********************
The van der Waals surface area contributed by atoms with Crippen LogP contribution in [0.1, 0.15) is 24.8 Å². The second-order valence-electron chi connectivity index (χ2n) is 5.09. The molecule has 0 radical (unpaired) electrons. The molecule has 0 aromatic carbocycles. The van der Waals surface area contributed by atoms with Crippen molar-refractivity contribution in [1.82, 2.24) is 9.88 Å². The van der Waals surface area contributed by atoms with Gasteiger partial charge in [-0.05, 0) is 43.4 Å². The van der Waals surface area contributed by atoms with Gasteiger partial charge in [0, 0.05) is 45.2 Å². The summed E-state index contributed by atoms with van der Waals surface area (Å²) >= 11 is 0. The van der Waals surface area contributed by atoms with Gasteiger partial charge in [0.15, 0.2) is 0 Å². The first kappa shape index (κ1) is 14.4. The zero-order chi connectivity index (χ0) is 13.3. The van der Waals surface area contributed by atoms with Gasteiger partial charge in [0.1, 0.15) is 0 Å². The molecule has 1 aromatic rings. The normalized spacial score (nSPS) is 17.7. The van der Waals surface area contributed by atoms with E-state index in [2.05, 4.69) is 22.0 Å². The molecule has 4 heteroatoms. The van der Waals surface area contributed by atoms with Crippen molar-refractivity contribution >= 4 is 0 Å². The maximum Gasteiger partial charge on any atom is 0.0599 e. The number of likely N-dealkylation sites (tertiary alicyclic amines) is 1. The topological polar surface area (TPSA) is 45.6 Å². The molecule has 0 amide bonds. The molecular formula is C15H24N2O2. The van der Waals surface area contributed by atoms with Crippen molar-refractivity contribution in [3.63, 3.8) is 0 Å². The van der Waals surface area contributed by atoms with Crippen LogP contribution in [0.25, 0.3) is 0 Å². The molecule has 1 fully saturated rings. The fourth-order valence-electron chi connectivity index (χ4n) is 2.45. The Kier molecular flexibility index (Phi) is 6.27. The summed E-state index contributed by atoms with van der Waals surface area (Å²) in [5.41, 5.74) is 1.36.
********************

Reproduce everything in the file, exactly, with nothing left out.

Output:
The van der Waals surface area contributed by atoms with Crippen LogP contribution in [0.1, 0.15) is 24.8 Å². The second-order valence-electron chi connectivity index (χ2n) is 5.09. The molecule has 0 radical (unpaired) electrons. The molecule has 0 aromatic carbocycles. The van der Waals surface area contributed by atoms with Crippen molar-refractivity contribution in [1.82, 2.24) is 9.88 Å². The van der Waals surface area contributed by atoms with Gasteiger partial charge in [-0.05, 0) is 43.4 Å². The van der Waals surface area contributed by atoms with Gasteiger partial charge in [0, 0.05) is 45.2 Å². The summed E-state index contributed by atoms with van der Waals surface area (Å²) >= 11 is 0. The van der Waals surface area contributed by atoms with Gasteiger partial charge in [0.15, 0.2) is 0 Å². The first kappa shape index (κ1) is 14.4. The zero-order chi connectivity index (χ0) is 13.3. The van der Waals surface area contributed by atoms with Gasteiger partial charge in [0.1, 0.15) is 0 Å². The molecule has 1 aromatic rings. The normalized spacial score (nSPS) is 17.7. The van der Waals surface area contributed by atoms with E-state index in [2.05, 4.69) is 22.0 Å². The molecule has 4 heteroatoms. The van der Waals surface area contributed by atoms with Crippen molar-refractivity contribution >= 4 is 0 Å². The maximum Gasteiger partial charge on any atom is 0.0599 e. The number of likely N-dealkylation sites (tertiary alicyclic amines) is 1. The topological polar surface area (TPSA) is 45.6 Å². The molecule has 0 amide bonds. The molecular formula is C15H24N2O2. The van der Waals surface area contributed by atoms with Crippen molar-refractivity contribution in [3.63, 3.8) is 0 Å². The van der Waals surface area contributed by atoms with Crippen LogP contribution in [0.25, 0.3) is 0 Å². The molecule has 1 fully saturated rings. The fourth-order valence-electron chi connectivity index (χ4n) is 2.45. The Kier molecular flexibility index (Phi) is 6.27. The summed E-state index contributed by atoms with van der Waals surface area (Å²) in [5.41, 5.74) is 1.36.